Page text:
51 Birch Street (2006)
Critic Consensus: A filmmaker's investigation of his parents' marriage renders an ordinary subject surprisingly powerful.
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Documentary filmmaker Doug Block had every reason to believe his parents' 54-year marriage was a good one. But when his mother dies unexpectedly and his father swiftly marries his former secretary, he discovers two parents who are far more complex and troubled than he ever imagined.
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Critic Reviews for 51 Birch Street
Unfolds like an epistolary psychological mystery. Little about or in this movie is as simple as it seems.
It gradually turns into a vivid demonstration that truth can be stronger than fiction, and that compromise is necessary in any lasting relationship.
The film grows in power as it goes, finding ever more universal levels of feeling.
Through haunting home movies, Mina's diaries and interviews with Mike, a raw, riveting portrait emerges of what a child sees in his parents' relationship and what lies beneath.
Since the trend of documentary films as a vehicle for the camera operator's family therapy seems firmly established, we can only hope it produces more stories of this caliber.
Audience Reviews for 51 Birch Street
[font=Century Gothic]With "51 Birch Street," filmmaker Doug Block has made a documentary about his parents, Mike and Mina, who were married for more than fifty years. After Mina's death, Doug tries to form a connection to his emotionally distant father. Three months later, to the shock of Doug and his sisters, Mike marries his former secretary and announces plans to sell the family home in Port Washington, Long Island, intending to move to Florida.[/font]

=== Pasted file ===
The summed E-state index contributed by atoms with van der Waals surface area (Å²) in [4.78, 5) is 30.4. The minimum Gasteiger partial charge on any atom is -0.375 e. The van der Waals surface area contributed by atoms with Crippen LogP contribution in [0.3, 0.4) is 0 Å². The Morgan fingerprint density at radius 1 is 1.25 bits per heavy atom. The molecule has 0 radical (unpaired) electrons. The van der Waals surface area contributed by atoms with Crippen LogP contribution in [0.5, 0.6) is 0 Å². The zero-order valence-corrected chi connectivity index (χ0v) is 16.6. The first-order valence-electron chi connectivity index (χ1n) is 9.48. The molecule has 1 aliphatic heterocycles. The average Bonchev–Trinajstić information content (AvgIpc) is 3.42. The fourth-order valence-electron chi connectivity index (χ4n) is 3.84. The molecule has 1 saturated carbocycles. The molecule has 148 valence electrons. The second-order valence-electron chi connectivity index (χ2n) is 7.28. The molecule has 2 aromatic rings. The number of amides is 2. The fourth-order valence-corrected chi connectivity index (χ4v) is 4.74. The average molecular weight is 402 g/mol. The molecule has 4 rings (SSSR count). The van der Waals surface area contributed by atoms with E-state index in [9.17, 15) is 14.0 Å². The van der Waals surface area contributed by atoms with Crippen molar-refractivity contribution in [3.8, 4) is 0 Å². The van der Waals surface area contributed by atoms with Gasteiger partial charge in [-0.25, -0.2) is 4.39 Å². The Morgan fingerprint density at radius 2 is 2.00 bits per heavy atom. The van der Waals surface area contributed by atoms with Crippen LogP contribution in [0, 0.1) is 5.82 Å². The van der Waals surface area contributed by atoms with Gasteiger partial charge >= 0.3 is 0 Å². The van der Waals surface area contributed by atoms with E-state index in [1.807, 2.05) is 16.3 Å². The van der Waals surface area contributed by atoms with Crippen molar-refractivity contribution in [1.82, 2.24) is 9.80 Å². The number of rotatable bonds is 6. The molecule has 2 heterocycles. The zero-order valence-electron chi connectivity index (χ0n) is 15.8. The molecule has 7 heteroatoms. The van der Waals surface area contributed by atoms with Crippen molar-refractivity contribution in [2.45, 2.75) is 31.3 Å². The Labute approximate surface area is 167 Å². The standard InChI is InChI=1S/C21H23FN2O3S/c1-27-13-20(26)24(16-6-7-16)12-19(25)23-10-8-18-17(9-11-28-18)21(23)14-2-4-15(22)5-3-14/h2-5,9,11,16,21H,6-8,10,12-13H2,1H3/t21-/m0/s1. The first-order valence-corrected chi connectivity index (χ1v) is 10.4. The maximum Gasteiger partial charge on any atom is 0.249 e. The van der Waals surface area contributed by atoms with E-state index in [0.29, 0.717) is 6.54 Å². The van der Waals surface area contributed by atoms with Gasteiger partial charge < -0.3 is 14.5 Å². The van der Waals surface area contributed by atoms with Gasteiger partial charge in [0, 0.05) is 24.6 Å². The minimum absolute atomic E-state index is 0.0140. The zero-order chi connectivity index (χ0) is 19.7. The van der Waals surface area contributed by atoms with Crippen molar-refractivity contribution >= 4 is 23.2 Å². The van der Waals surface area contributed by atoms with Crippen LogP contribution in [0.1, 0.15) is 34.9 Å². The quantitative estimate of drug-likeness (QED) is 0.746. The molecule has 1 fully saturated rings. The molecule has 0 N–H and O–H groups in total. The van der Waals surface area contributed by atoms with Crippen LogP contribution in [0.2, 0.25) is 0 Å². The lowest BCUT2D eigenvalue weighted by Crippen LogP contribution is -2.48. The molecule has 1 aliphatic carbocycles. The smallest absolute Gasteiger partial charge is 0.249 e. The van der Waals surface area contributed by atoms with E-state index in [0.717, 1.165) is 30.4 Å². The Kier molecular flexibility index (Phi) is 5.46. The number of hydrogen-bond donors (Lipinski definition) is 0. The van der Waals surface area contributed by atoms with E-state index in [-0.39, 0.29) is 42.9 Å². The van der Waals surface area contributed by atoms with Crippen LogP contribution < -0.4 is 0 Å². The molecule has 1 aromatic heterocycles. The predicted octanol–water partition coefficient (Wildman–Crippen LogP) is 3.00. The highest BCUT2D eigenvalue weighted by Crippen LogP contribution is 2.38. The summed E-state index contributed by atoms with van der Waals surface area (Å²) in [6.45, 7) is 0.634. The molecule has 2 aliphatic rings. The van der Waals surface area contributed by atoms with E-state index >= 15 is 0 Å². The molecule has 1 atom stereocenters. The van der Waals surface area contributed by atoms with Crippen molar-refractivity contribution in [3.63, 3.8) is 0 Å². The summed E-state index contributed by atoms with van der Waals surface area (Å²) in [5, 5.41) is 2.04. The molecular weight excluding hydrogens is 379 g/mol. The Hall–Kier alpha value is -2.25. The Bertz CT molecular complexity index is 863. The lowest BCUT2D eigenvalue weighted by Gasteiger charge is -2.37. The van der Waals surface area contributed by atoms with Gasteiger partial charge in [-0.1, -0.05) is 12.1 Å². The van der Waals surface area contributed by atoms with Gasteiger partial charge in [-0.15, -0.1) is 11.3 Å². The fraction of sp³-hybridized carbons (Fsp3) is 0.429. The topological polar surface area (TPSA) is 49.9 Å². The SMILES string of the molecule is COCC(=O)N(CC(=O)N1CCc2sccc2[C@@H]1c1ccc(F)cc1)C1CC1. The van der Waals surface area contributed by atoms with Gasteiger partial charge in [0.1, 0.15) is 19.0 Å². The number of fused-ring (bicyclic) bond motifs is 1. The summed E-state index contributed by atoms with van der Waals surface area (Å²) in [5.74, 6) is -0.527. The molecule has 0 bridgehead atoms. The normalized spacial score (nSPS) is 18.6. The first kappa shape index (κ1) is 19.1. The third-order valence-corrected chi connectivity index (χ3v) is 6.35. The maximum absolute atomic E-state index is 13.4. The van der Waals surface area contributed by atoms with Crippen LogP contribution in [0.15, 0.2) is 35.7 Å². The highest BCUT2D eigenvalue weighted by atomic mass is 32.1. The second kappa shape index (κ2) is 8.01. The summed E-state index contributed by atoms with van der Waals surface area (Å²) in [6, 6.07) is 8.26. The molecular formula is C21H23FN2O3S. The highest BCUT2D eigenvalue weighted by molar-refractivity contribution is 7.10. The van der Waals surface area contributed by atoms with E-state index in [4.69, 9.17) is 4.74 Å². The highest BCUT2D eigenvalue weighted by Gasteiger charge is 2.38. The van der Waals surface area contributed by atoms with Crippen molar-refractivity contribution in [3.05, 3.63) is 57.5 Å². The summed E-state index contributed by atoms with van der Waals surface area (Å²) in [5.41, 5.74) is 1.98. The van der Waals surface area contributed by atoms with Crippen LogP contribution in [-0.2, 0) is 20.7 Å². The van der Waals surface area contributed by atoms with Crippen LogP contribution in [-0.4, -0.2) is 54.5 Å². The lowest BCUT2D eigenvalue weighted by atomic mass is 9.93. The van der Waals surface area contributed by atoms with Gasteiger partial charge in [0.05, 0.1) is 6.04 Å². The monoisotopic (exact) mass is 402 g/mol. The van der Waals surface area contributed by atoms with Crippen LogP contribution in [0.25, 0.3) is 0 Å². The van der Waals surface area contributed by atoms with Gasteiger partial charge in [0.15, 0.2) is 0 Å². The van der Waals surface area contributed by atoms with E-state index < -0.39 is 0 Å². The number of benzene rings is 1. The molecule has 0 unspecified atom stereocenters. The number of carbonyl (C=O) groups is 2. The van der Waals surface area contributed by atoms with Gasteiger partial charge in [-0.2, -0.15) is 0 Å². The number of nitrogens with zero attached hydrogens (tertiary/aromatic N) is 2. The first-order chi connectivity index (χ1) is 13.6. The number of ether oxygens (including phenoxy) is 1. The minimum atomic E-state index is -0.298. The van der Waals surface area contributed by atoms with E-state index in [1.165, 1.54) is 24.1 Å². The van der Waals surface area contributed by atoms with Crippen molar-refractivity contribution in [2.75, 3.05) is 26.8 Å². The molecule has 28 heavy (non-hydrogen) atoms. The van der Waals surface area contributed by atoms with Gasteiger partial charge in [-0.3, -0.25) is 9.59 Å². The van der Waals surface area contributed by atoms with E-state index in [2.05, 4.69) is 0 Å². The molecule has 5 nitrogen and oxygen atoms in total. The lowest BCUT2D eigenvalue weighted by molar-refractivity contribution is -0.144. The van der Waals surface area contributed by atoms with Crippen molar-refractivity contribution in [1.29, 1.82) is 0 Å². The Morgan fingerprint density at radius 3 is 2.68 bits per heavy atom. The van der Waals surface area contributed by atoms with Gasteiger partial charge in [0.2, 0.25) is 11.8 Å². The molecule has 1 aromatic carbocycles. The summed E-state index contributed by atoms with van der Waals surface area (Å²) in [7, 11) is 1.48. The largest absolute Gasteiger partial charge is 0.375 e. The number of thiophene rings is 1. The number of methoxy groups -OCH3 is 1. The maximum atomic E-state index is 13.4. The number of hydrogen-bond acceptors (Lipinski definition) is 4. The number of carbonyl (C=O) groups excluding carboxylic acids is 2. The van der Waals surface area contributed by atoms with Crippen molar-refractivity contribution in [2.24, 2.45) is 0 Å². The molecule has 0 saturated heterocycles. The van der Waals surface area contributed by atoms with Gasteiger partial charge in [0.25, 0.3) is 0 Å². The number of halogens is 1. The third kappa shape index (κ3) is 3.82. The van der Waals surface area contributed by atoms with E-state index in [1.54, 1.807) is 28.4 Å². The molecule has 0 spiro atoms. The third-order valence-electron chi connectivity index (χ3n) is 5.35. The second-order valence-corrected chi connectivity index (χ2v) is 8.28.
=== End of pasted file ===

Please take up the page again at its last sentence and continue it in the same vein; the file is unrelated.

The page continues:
[font=Century Gothic]"51 Birch Street" is an extremely personal film that I think wants to have something profound to say about marriage but does not escape the pull of the central story.(Doug also talks about his own marriage but that is about it.) I would not want to know the details of my parents' marriage, much less somebody else's, even if it did make them sound more interesting. In the end, I understand even less why somebody would ever want to get married. [/font]
Interesting because it's so personal. The director obviously wanted to make a documentary about his family but found out more than he was ready for.
I pulled a DVD off the shelf and sat down to a documentary that moved me emotionally, to such a point that I am haunted by it.
51 Birch Street came out in 2005. It is a film by Doug Block whose intent was to document his family's life and in doing so unearthed his parent's deepest secrets. Our question to ourselves is: how much is too much information?
51 Birch Street rubs our noses into our own lives by giving us a family to observe and identify with. We all can.
Doug does documentaries and does them well. He also photographs weddings and knows which ones will last and which ones will dissolve within the year.
The movie begins with his parents Mike and Mina in the back yard celebration of their 50th anniversary. At that moment they make marriage look so easy, so "the way it should be."
In interviews, Mina is usually the outspoken one, and Mike sits by passively, but appears to agree with all Mina offers. She loves him. She says so. In her own way.
They married in the early 1950's and lived on Long Island, New York in the town of Port Washington, a town I know well. It was a typical 3-kid-house-suburban life. Mother home. Dad works. The post war American dream.